You might think that increasing investment in public transit could ease this mess. Many railway and bus projects are sold on this basis, with politicians promising that traffic will decrease once ridership grows. But the data showed that even in cities that expanded public transit, road congestion stayed exactly the same. Add a new subway line and some drivers will switch to transit. But new drivers replace them. It’s the same effect as adding a new lane to the highway: congestion remains constant. (That’s not to say that public transit doesn’t do good, it also allows more people to move around. These projects just shouldn’t be hyped up as traffic decongestants, say Turner and Duranton.)
Interestingly, the effect works in reverse, too. Whenever some city proposes taking lanes away from a road, residents scream that they’re going to create a huge traffic snarl. But the data shows that nothing truly terrible happens. The amount of traffic on the road simply readjusts and overall congestion doesn’t really increase.
Of course the last paragraph is exactly how downtown Saskatoon will survive University Bridge being shut down and Better Bike Lanes. It is also why road diets will work.
I snapped this photo walking by the downtown CIBC tonight while walking home. The photo has a lot going on with the uneaten cake, the pants being down and most of all, someone sleeping in the streets of Saskatoon. It’s a sight that I see more and more of these days despite all of the efforts that are being made.
Ward 1 Councillor Darren Hill sent this out last night
Hello City Park, North Park Richmond Heights, Kelsey Woodlawn, Mayfair, and Hudson Bay Park,
Please note the PSA below for the next round of future growth public consultations. Â I am getting the impression that members of the administration have already determined that there will be a new river crossing at 33rd Street. Â They believe that this was supported by the majority of the citizens at the last round of consultations. Â However, the attendance numbers were very low at those meetings and no one has provided me with accurate data on the demographics to get a clear understanding of who attended.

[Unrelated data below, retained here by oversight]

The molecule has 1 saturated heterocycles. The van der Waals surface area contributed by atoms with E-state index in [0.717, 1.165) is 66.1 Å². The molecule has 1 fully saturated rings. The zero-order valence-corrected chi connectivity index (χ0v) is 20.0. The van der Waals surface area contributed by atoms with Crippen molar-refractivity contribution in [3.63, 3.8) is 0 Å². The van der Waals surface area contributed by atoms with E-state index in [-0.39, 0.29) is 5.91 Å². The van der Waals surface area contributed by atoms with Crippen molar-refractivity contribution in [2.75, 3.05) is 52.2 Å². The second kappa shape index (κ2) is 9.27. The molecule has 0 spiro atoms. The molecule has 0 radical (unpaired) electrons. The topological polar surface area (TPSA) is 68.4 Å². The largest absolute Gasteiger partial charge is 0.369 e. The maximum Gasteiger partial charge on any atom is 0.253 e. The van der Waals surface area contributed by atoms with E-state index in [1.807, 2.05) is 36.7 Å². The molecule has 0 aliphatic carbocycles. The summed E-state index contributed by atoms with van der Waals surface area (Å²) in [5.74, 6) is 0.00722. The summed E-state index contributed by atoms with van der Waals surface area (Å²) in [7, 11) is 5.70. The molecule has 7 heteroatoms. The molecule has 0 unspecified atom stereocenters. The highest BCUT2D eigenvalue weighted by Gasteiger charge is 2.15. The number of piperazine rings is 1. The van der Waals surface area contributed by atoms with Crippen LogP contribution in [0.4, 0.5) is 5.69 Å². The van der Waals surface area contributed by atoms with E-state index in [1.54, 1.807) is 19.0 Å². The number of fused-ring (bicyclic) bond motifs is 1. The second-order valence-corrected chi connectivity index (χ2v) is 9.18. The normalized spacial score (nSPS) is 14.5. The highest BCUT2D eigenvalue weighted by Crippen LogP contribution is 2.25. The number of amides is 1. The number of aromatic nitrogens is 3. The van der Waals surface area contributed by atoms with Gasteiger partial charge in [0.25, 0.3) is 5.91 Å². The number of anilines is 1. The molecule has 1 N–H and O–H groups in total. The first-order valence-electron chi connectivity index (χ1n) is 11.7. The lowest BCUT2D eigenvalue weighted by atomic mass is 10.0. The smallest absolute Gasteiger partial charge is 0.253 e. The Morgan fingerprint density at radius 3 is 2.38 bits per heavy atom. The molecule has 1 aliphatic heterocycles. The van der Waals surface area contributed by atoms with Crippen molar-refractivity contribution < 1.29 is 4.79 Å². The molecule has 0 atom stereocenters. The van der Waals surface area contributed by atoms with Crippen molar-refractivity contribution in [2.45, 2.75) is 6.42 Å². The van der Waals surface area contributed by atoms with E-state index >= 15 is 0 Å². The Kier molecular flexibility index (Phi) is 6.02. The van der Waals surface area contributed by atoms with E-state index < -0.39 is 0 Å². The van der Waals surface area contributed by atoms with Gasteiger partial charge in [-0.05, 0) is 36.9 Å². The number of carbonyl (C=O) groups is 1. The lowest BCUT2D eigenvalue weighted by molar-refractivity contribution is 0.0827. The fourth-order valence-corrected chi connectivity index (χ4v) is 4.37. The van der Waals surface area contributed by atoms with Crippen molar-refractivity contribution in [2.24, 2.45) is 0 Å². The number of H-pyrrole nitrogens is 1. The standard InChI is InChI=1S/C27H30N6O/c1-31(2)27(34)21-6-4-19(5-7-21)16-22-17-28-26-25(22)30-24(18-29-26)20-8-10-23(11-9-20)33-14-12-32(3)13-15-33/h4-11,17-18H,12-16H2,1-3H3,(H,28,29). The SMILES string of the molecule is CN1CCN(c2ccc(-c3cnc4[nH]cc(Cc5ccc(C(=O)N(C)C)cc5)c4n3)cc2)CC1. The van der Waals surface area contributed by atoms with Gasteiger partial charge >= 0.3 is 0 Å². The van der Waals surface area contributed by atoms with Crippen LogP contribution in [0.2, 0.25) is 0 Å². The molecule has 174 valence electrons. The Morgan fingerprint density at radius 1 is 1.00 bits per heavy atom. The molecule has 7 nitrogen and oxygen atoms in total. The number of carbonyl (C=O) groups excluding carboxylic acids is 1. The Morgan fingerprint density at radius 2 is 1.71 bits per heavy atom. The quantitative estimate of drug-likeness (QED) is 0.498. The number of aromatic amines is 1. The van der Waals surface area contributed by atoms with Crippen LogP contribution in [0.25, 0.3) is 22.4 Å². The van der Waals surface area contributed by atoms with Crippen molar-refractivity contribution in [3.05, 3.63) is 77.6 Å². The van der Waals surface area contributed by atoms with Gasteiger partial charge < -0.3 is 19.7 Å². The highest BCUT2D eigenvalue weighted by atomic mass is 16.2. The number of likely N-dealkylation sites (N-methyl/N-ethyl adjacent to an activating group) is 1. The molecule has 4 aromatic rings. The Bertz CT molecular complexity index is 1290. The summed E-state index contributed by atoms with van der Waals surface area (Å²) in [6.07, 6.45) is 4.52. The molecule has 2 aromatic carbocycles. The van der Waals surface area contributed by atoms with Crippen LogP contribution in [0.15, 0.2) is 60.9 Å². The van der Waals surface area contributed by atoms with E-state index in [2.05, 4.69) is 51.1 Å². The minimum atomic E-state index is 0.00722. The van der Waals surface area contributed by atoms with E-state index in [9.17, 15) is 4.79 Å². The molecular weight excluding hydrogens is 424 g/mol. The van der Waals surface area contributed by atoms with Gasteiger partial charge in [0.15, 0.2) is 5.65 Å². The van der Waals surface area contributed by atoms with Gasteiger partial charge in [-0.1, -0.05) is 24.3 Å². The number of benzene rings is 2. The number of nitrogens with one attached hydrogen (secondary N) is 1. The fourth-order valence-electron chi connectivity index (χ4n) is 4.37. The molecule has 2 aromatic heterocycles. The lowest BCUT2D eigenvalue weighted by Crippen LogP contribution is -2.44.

I know that many residents of numerous neighbourhoods in Ward 1 are opposed to a river crossing at this location. Â They are concerned about new traffic patterns developing as well as increased volumes and speeds of traffic throughout the entire 33rd Street corridor as well as in the residential neighbourhoods.
Please spread the word and ensure that an effort is made to attend the meetings listed below.
I personally cannot understand the need for more river crossings in Saskatoon than Calgary, Edmonton, or even Manhattan have. Â With a proper focus on a real transit system to serve the citizens, further development of walkable neighbourhoods, and properly planned infill – another river crossing would not be required.
Here is the PSA
HAVE YOUR SAY IN SASKATOONâ€™S FUTURE! GROWTH PLAN PUBLIC ENGAGEMENT OPEN NOW UNTIL WEDNESDAY, MARCH 18, 2015, AT WWW.GROWINGFWD.CA
The City of Saskatoon invites residents to participate in the third round of open public engagement for the Growth Plan to Half a Million (Growth Plan).
Input is being sought on the recommended long-term plans for a new transit system with Bus Rapid Transit (BRT); a new river crossing at 33rd Street; BRT lanes on the University Bridge; and, redevelopment along major corridors like 8th Street, 22nd Street, and Preston Avenue.
The public also has an opportunity to provide feedback on the recommended implementation priorities for putting specific features of the Growth Plan in motion over the short- , medium- , and long-term.
Detailed project information and an online survey will be available at www.growingfwd.ca beginning Wednesday, February 25, through Wednesday, March 18, 2015.
In addition to online engagement, there are several public events being hosted for residents to learn more and provide input into the development of the Growth Plan.
Main Events â€“ Growth Plan Focused Discussions
Tuesday, March 3, 2015
TCU Place, 35 22nd Street East
Daytime Session: Noon to 2 p.m.
Evening Session: 6 p.m. to 8 p.m.
Growth Plan Campus Consultation
Tuesday, March 10, 2015
Louisâ€™ Loft, 93 Campus Drive
3 p.m. to 5 p.m.
The input gathered during this round of engagement will help to develop the long-term plans for corridor redevelopment, transit, and core area bridges, as well as set the direction for an implementation plan. We will be back in the fall to share what we heard and confirm the final Growth Plan with the public.
Once complete, the Growth Plan will help to guide future infrastructure investments so residents will have more choices for how they live and move around the city as Saskatoon grows to half a million people over the next 30 to 40 years.
For more information on the Growth Plan or to sign up for project update notifications, please visit www.growingfwd.ca.
Not sure if Councillor Hill agrees but I think a 33rd Street Bridge would kill the 33rd Street Business Improvement District and really hurt Mayfair and Caswell Hill. Â I really agree with Darren Hillâ€™s view on this. Â Public Transportation needs to be the goal.
I havenâ€™t done one of these in a long while but here are the highlights from todayâ€™s City Council meeting.
There you go. Â Short and almost sweet. Â Councillors then retired upstairs where they had an executive meeting that was in-camera (closed door).